There’s a moment in Chris Packham’s new BBC documentary, Forever Punk, in which he squeezes into his badge-studded and battered 1970s leather jacket and looks truly, deeply content. The presenter is probably best known for his conservation and nature television work — hosting everything from The Really Wild Show to Springwatch like a bleached and quiffed David Attenborough — but it’s the spirit of punk that’s driven every single thing he’s done since his teens.
A rebel with a cause, Forever Punk sees Packham tracking down some of the movement’s most iconic names, like Vivienne Westwood’s muse Jordan Mooney, Sex Pistols art director Jamie Reid and Terry Chimes, the original drummer with The Clash, to ask how punk changed their lives. We spoke to Chris about how the brief but beautiful movement helped him navigate his teen years, and why Extinction Rebellion can lay claim to being the modern face of punk.
NME: How do you go about keeping the spirit of punk alive in your conservation and nature work?
Chris Packham: “Easy, I just keep fighting. I don’t give in, give up, get put off. I’m in it to get results so I apply relentless energy and determination and strive to win. For me, winning is not giving up.”
You wore an Extinction Rebellion tie to pick up your CBE – what does the future of the movement look like?
“XR represent the first real hope of making a bigger difference. I’ve been doing my bit, many others have too, but we’ve been losing. Can’t lie, we’ve been thrashed. The environment has gone to hell in a handcart on our watch. But now people are waking up and saying ‘we’ve had enough, we want it fixed and we’ll do whatever it takes to get that result’. It’s pretty punk isn’t it? That’s why I’m in. And I love a good fight against the odds!”
What did you say to Prince Charles when you picked up your award?!
“Not much. He suggested that we meet to discuss environmental issues but I haven’t been able to make that happen, and I can imagine why.”
In the film you say 1970s Britain wasn’t a happy place — but is 2020 Britain one?
“Things were ‘grey shit’ in mid seventies Britain and things are ‘fancy coloured shit’ now. I think there are real parallels socially and politically. It’s bleak. All over the world we have elected idiocracies and they are poised to kill millions of us. Back then it was the bomb, now it’s the climate. I was frightened of the next 10 years in 1977, I’m terrified of the next 10 now. Maybe that’s why I like XR so much, they are a vestige of hope.”
You speak about being a depressed teenager in the film — how did punk help you?
“It instantaneously allowed me to separate myself from my peers in a physical sense — I looked very different. I’d been struggling to understand why I was so alienated and ostracised, and it had made me both very angry and very depressed. And then I thought ‘Oh well, if I’m not part of your world I’ll make sure you are definitely not part of mine’. It was a way of me wearing my difference on my sleeve and in a defiant way. I was fighting back and embracing isolation rather than suffering loneliness.”
What was the greatest punk show you ever saw?
“A bloody difficult question. I just think I was so enormously privileged to have seen all those bands. It was all over in a flash and just a scrap of a generation were poised to be there — so many others missed out. I’m not being patronising but I genuinely feel sorry for those who never saw the Ramones, early Clash, Damned, the Buzzcocks… all of them. I’ve been going to gigs ever since, but nothing, absolutely nothing, matches the excitement, the energy and the collective power of those bands. Anyway, an answer: The Clash on the White Riot tour.”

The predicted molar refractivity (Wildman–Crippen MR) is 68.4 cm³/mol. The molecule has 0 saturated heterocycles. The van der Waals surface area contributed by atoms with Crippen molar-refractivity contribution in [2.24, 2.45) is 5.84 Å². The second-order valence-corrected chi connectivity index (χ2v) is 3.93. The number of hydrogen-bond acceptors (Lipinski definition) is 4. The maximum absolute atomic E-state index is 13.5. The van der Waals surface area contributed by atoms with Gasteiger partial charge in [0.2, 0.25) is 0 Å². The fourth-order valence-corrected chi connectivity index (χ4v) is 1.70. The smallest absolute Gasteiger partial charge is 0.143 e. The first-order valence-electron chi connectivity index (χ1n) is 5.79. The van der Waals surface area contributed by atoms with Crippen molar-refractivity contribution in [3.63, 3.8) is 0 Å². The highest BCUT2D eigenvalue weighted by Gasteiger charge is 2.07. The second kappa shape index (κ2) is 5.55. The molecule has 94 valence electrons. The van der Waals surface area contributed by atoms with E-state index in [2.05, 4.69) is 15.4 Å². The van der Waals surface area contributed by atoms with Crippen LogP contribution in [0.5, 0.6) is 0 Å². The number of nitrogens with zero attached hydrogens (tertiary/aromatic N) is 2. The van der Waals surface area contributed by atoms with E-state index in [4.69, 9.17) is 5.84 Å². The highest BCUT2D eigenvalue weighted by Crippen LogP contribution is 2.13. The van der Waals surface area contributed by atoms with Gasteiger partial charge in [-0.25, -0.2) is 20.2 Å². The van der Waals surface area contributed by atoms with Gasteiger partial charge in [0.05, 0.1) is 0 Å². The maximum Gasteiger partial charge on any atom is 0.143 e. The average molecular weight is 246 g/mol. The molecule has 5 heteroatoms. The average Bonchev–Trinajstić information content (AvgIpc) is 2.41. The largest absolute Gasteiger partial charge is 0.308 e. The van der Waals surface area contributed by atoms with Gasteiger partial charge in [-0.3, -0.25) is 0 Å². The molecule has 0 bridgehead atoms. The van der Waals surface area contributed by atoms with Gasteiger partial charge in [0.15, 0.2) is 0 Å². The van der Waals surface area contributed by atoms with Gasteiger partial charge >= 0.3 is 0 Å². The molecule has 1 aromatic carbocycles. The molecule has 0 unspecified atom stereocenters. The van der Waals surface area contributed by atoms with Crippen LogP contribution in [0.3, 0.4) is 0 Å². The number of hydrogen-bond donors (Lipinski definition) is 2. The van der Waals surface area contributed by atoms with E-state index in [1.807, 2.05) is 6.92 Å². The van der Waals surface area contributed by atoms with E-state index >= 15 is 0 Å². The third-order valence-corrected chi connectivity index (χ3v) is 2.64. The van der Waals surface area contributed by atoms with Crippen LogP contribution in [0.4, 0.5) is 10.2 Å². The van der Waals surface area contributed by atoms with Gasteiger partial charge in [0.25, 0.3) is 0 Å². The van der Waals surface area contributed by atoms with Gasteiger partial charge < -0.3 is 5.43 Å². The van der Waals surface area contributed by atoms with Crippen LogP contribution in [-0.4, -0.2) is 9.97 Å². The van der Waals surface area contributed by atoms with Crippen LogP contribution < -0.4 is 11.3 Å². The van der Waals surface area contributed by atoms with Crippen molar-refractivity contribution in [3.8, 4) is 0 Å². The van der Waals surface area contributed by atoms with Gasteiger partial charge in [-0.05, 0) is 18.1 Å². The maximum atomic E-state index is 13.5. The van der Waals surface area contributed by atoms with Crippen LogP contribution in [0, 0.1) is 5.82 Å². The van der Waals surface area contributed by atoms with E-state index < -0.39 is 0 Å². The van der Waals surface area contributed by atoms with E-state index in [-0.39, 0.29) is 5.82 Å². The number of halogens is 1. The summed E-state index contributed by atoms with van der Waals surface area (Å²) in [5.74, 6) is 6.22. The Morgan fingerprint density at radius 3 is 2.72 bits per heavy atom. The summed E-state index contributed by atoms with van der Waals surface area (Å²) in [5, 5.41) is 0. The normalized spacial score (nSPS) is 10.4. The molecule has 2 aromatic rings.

Who was your punk hero?
“I’m not sure I ever had a single ‘punk hero’. There were bits of their fashion that I liked and sometimes copied, and certainly Johnny Rotten’s sneering and Joe Strummer’s posturing appealed too, but punk was all about finding and expressing your individuality, so I didn’t really want to be ‘like them’. I used them to help find ‘me’.”
Did your punk look and attitude ever stand in the way of your career? Or did it help?
“Both, in equal measures I think. Both the academic and media world could be pretty cruel in its intolerance and misunderstanding back in the 70s and 80s. Plenty of doors slammed in my face and plenty of backs were turned. I remember them all — because I used them as fuel. I used my anger as an energy and stayed focused on beating them. I taught myself how to soak it up and laugh at them. And it goes on… my trolls seem to think they can ‘get to me’. They can’t. I inoculated myself against hate long ago.”
A lot of the people you meet in the film are now working in caring, pastoral roles – is the legacy of punk a kinder way of doing things?
“Punks were people who wanted to get things done. In their own way. It came as no surprise to me that all these people had found something they wanted to do… and done it. And punk was never unkind, it was all about fairness and equality — racial, sexual, gender. Punk didn’t like injustice, it wanted to change the world for the better. Each of these people has been doing that and that is so heartening.”
You speak to Joe from Idles in the film. What other contemporary punk acts are you into?
“I listen to a lot of ‘the old stuff’ of course, but I like Idles and I love The Lovely Eggs! Such great people, fabulous songs, so good live. A few years ago I surprised myself by getting massively into Against Me! I thought Transgender Dysphoria Blues sounded amazing and they were also superb live. I still blast ‘Fuckmylife666’ out loud pretty often.”
‘Chris Packham: Forever Punk’ is on BBC 4 at 9:30pm, Friday January 10